Noticing the top curve of my bridge is somewhat wrong.
November 10, 2020 at 4:03 PM #86631goneworkinParticipant
I’m going to change the arc of the bridge to conform more to the arc of the fingerboard. Granted, the E string side dips more, but that’s what folks do. However, I was a bit dismayed to see that the bridge is somewhat too flat between the G, D and A thus not giving me as much access to the D string.
It was okay when I was starting out on fiddle because I had a really light, tentative pressure on the bow and it was generally hitting only the one string that way. But now that I’m taking on double stops, using expression and working my way higher it’s a bear trying to not touch the adjacent strings no matter how slowly I go. And I’m hoping that’s the core issue. My control is otherwise pretty decent on the other strings.
I’m a bit surprised because the guy I got it from was a serious pro who had it restored, and I would have thought he would have caught it being a problem. But I think he was just flipping it for a little side cash, as some musicians do, and I can’t really complain because I should know how to do this. Overall it’s a nice instrument with a very pleasant tone.
Anyway, the curve seems like a problem when compared with the curves shown on YouTube where luthiers are explaining bridges and such. So I’m going to jump in with a rasp curving it a little more to separate it a bit. Worst thing that can happen is I screw it up and get a little experience and buy another bridge.
Any hints of what to NOT do? I figure it’s merely adjusting the curve slightly.
Thanks.November 10, 2020 at 10:41 PM #86634cricketParticipant
If you mess it up and have to buy a new bridge, it’s gotta be cut for the fiddle and the fiddler…so…I’d be careful. I mean, some people are brave that way and can look at youtube and figure stuff like that out…I’m way too scared to do that. My husband has done it for me and he did a really good job…so…maybe if you just feel comfortable with delicate wood carving and such…but all I can say is good luck. For one thing…you haven’t been playing that long, right? So you might not really know how you like your bridge yet…might be better to give it more time and see if you adjust to how your bridge is cut. Not trying to discourage you from trying though…so…I’ll just say good luck and let us know what happens!
Or maybe get in touch with the guy who you bought it from and ask his thoughts on the bridge.
November 11, 2020 at 7:23 AM #86636jimnewParticipant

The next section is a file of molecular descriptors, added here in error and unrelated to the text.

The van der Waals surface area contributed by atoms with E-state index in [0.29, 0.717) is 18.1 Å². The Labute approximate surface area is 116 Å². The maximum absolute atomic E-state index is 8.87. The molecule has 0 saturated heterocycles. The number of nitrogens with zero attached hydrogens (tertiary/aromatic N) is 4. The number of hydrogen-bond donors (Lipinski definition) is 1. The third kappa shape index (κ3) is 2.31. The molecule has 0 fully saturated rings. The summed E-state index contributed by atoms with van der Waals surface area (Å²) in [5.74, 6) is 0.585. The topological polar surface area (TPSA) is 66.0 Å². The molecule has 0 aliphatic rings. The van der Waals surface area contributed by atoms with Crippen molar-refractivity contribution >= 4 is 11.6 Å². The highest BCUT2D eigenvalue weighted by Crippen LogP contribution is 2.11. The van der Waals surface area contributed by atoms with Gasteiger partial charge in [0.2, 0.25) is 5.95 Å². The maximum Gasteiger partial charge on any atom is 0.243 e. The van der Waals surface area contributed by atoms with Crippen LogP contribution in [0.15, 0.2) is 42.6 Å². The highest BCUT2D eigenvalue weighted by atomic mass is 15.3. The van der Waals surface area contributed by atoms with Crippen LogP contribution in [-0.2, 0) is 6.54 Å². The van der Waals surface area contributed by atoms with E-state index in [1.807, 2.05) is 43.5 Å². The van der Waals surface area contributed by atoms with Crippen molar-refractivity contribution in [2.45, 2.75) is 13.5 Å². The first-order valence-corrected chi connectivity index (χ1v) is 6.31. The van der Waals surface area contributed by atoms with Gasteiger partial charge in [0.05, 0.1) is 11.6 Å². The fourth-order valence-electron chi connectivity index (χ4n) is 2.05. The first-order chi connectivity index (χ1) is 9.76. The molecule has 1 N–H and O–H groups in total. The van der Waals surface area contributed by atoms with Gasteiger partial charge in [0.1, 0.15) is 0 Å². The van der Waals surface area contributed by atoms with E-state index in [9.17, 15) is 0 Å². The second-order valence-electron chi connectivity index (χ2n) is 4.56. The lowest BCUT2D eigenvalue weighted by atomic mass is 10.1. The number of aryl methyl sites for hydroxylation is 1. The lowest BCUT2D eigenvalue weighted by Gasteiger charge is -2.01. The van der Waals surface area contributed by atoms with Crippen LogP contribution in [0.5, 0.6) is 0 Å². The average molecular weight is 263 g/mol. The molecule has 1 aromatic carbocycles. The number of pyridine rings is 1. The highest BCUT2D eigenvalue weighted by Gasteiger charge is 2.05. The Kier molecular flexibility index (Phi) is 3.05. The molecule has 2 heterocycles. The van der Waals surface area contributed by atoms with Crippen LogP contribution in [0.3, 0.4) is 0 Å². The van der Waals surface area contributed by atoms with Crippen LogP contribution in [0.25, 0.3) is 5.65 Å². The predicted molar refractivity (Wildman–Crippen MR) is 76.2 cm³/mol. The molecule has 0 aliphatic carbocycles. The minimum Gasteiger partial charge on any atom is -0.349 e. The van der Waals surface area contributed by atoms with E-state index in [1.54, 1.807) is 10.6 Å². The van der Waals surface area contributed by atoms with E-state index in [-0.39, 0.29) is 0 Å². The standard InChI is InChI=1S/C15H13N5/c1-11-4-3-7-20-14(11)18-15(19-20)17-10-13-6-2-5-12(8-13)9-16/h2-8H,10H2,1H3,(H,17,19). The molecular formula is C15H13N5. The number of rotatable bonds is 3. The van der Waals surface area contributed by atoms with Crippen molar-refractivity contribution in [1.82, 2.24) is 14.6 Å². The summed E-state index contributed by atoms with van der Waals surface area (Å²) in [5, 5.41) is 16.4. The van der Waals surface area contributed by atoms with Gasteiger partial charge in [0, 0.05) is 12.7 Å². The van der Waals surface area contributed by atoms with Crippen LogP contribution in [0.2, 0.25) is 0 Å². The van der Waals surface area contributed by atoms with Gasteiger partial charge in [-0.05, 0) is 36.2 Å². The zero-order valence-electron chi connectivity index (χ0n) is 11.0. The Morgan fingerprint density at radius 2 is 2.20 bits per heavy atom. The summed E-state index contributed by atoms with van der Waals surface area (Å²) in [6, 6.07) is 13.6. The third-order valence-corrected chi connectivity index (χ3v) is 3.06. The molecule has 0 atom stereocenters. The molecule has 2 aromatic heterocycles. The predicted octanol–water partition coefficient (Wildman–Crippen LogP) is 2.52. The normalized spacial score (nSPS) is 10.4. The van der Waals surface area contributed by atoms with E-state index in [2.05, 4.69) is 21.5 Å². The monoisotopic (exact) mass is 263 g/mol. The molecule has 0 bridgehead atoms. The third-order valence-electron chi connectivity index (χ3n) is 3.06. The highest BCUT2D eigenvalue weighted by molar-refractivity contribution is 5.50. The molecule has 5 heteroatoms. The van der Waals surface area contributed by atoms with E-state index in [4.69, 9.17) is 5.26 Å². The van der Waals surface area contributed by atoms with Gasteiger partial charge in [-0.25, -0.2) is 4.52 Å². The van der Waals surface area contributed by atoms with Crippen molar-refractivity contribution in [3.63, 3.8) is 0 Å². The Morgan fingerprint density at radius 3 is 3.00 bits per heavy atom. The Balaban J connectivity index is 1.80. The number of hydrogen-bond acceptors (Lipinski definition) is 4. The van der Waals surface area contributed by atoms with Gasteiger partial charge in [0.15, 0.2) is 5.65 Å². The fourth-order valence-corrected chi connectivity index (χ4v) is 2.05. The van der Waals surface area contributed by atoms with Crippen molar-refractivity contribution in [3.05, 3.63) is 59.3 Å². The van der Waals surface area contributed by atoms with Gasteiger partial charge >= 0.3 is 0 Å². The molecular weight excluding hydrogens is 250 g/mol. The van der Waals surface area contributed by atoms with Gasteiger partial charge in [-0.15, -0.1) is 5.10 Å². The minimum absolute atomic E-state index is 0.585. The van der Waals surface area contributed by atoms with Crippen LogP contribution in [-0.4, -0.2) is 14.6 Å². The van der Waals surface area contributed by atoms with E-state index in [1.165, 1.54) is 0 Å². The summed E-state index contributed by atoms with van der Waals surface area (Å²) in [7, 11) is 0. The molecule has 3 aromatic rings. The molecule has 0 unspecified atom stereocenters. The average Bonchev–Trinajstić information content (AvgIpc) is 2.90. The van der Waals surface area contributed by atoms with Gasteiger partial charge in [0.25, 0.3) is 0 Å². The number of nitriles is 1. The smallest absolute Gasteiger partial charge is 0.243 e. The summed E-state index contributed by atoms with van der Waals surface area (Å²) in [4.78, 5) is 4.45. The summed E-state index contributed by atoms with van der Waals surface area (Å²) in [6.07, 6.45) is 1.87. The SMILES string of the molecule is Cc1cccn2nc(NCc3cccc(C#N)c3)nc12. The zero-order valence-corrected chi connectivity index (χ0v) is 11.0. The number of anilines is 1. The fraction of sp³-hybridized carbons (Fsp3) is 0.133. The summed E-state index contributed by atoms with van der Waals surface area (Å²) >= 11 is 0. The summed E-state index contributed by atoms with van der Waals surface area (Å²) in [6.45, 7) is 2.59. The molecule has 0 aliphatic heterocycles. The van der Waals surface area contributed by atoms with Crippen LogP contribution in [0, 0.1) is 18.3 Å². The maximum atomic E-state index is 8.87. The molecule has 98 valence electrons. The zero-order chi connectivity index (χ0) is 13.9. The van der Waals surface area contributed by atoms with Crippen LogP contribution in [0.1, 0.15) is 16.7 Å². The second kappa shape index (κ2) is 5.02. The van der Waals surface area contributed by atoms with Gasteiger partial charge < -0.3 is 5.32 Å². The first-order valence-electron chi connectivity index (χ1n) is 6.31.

- This reply was modified 3 months, 3 weeks ago by cricket.
If you live anywhere near St Louis, Chris Talley at the Bluegrass Shack , in New Athens, Illinois, can work wonders for
bridges. I bought a Gerald Stockdale fiddle five years ago that had a marvelous sound, but was
just hard to play. I took it to two noted Luthiers in the area, who told me there was nothing wrong with it. I started several times to sell that fiddle, but each time something told me to hold on to it. I was taking another fiddle to Chris to have the pegs dressed, when something told me to take along the stockdale and have her look at it. She played it and told me the bridge needed to be changed…it wasn’t right. She fit a new Aubert bridge while I was there. Anyhow, to make a long story short, that fiddle is now what I have been looking for, for several years…..it plays like a dream. And it definitely ain’t for sale! I highly recommend Chris to anyone who needs a stringed intrument worked on. You can find here website on line.November 12, 2020 at 5:18 PM #86643goneworkinParticipant
Thanks Cricket and Jimnew. I’m in the Los Angeles area so that particular luthier is out.
The part that confuses me is that while I was playing all the time I seemed to be able to hit the D string pretty clean as it’s shaped right now. Before I was just happy to get a clean light single note at a time sound. Of course as a fiddler I could play nothing but double stops and call it “my signature style”.
Well now, I’m going to sit on it a couple days and decide whether I’m going to risk it. Plus it will give me time to nervously bite my nails down to the quick which has to be good for the fingerboard. 😀
November 12, 2020 at 9:22 PM #86649cricketParticipant
- This reply was modified 3 months, 3 weeks ago by goneworkin.
Seems to me I remember back when I was newer with the fiddle that I would have times when I couldn’t hit one string and other times when I couldn’t hit two strings…for whatever that little tidbit of confusion is worth. Anyway, I hope you can figure out what’s going on with it soon.
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